At one of the seven local Starbucks I frequent there is consistently a group of motley type misfit young hipster musician kids hanging out. Why they hang out in this particular Starbucks is beyond me -it’s in a giant Target-Ross-Petsmart infested strip mall.
But hang out they do nonetheless. I am fascinated by the fact that pop culture has converged into such a mash up of styles and fashion -there appears to be nothing new -just a mix of things that are old. Some of these kids go for the late seventies straight up punk look. Or the early eighties Cure Goth look. Stuff that was even way before my teenage angst had yet to flower. What tickles me is they strut around like they are on to something new. Whatever… more power to ‘em.
Since much of the identity is still wrapped up in music, I find it fascinating that if I were to walk up to this crowd and say, “Hey guys, ya’ll ever heard of an old rock band that formed and broke up before any of you were even born called Led Zeppelin?”. They’d look at me like I was from freakin mars. And I am quite sure I would get the same response if I asked the same of Hendrix, Floyd, and Black Sabbath. Probably the same with the punk scene e.g. Sex Pistols, Clash and Ramones.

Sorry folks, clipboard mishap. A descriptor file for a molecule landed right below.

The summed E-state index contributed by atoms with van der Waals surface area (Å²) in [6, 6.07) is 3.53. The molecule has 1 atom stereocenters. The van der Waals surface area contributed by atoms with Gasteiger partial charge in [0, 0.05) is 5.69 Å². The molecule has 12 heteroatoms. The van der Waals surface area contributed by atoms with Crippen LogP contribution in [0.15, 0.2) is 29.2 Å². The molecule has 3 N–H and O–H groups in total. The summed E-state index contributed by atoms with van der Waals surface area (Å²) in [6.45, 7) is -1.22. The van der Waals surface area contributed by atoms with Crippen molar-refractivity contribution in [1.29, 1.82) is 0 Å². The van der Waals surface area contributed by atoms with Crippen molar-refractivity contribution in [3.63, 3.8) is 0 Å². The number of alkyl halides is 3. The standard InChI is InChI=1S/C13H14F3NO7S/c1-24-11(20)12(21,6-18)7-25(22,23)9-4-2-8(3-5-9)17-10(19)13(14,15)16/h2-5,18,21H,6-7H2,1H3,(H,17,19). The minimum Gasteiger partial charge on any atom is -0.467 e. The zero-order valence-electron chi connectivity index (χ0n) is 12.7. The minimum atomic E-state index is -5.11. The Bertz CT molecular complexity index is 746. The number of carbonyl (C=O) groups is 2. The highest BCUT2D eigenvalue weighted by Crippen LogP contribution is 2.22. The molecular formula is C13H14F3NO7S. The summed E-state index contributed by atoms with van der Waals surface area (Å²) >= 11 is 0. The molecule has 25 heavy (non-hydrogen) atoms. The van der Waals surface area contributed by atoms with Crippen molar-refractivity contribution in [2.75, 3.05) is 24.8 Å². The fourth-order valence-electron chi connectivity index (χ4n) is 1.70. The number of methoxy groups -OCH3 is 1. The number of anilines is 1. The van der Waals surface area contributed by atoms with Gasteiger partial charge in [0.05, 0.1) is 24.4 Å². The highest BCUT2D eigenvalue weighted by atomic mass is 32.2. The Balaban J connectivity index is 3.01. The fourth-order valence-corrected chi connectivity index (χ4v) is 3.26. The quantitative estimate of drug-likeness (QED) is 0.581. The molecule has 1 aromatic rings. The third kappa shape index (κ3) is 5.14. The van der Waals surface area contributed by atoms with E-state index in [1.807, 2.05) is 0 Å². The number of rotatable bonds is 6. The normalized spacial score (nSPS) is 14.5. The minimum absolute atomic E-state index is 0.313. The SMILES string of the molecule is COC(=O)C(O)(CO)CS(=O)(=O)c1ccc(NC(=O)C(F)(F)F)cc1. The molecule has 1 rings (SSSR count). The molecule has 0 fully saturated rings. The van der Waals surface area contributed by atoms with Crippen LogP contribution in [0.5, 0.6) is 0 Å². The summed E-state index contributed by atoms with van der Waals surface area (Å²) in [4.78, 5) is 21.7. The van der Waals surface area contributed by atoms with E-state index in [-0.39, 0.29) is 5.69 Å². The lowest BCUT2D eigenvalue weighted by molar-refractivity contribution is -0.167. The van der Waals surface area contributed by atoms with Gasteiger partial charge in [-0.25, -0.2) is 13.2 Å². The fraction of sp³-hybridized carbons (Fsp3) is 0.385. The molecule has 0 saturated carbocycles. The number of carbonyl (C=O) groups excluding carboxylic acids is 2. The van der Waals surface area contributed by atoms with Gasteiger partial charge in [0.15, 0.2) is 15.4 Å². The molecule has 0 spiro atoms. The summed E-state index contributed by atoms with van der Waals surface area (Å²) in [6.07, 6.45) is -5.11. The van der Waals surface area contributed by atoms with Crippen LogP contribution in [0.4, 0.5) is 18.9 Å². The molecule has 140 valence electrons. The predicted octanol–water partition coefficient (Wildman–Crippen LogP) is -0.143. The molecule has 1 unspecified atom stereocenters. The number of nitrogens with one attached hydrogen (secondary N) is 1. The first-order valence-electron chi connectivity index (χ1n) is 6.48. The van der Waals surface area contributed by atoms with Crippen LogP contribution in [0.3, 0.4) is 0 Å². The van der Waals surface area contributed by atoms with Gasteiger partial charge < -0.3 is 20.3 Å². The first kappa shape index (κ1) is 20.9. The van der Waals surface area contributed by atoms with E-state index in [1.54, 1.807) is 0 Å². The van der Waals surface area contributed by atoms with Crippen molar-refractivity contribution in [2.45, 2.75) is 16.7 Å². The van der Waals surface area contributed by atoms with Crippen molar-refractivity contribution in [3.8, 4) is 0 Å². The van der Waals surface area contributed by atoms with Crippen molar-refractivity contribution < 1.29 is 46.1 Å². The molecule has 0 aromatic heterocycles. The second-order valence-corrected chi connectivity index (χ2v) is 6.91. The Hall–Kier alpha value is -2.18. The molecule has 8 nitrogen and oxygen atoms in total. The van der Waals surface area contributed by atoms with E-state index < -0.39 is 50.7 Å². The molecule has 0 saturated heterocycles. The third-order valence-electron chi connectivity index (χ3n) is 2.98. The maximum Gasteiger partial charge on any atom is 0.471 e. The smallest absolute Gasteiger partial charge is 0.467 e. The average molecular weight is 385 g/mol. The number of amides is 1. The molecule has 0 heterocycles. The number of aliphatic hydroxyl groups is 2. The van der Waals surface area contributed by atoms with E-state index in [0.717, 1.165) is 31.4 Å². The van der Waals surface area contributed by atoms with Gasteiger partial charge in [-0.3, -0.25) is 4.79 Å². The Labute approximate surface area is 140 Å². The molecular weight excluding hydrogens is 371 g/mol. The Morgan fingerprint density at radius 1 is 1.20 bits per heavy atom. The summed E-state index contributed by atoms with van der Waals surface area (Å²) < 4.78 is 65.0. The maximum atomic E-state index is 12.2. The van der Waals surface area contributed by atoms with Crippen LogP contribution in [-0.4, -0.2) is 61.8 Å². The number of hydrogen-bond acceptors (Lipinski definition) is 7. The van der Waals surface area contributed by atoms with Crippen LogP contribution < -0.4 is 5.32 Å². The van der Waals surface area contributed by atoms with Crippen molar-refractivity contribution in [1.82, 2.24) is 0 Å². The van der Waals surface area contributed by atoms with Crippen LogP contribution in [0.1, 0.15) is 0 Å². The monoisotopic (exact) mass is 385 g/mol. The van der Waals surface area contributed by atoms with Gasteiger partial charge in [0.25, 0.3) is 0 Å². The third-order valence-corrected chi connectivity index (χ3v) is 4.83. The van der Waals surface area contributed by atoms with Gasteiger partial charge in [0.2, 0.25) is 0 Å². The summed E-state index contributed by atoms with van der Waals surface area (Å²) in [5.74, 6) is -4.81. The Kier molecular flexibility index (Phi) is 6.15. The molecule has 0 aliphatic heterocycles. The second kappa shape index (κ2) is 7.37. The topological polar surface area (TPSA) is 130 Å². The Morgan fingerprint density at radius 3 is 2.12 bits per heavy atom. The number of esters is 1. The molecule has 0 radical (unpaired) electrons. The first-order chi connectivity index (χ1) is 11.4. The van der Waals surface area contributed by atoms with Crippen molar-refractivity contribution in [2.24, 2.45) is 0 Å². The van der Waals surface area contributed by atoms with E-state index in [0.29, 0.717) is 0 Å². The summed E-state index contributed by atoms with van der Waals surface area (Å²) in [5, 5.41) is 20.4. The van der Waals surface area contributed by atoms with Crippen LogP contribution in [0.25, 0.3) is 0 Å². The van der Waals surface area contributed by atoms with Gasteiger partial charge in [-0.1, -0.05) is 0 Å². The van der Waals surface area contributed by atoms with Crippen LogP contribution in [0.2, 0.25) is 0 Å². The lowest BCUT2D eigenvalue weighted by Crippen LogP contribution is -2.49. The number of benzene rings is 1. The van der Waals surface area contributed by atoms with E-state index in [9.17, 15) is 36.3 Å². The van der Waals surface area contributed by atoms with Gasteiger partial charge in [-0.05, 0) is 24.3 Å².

But what really intrigues me is the idea of asking the same question of a band or an artist that were selling just as many records as their contemporaries in their heyday but for whatever reason, the zeitgeist has completely left them behind.
“The Sweet” is one of those bands.
“Hey guys, you all dig Zep, Stones, and Hendrix right? Well of course you must also dig ‘The Sweet”?”
Guaranteed blank freakin stares from every single one of them.
“But guys, they sold millions of records-sold out arenas-multiple hits?”
“C’mon! Ya know, the Ballroom Blitz?!”
“You mean like…from the ‘old film’ Wayne’s World?” I would probably get out of one of ‘em.
Yeah… like Wayne’s World…
Here is a pretty decent 20 minute documentary of a band that saw its day. Great songs (although a good portion were written by the writing team of Nicky Chinn and Mike Chapman, they did in fact write many of their memorable hits), great vocals, great harmonies, pretty decent musicianship, but a pretty cheesy and unnecessary emphasis on the whole ‘glam’ thing as far as I’m concerned. This unfortunately endeared them to too many ten year olds which probably had an effect on any long term credibility and longevity.
I know one of the kids in this crowd has an iphone –perhaps I should just walk up and say, “Who has an iphone?” dial up this vid and say “There’s much you don’t know…”
Nah. Shine it. Let ‘em think they know it all.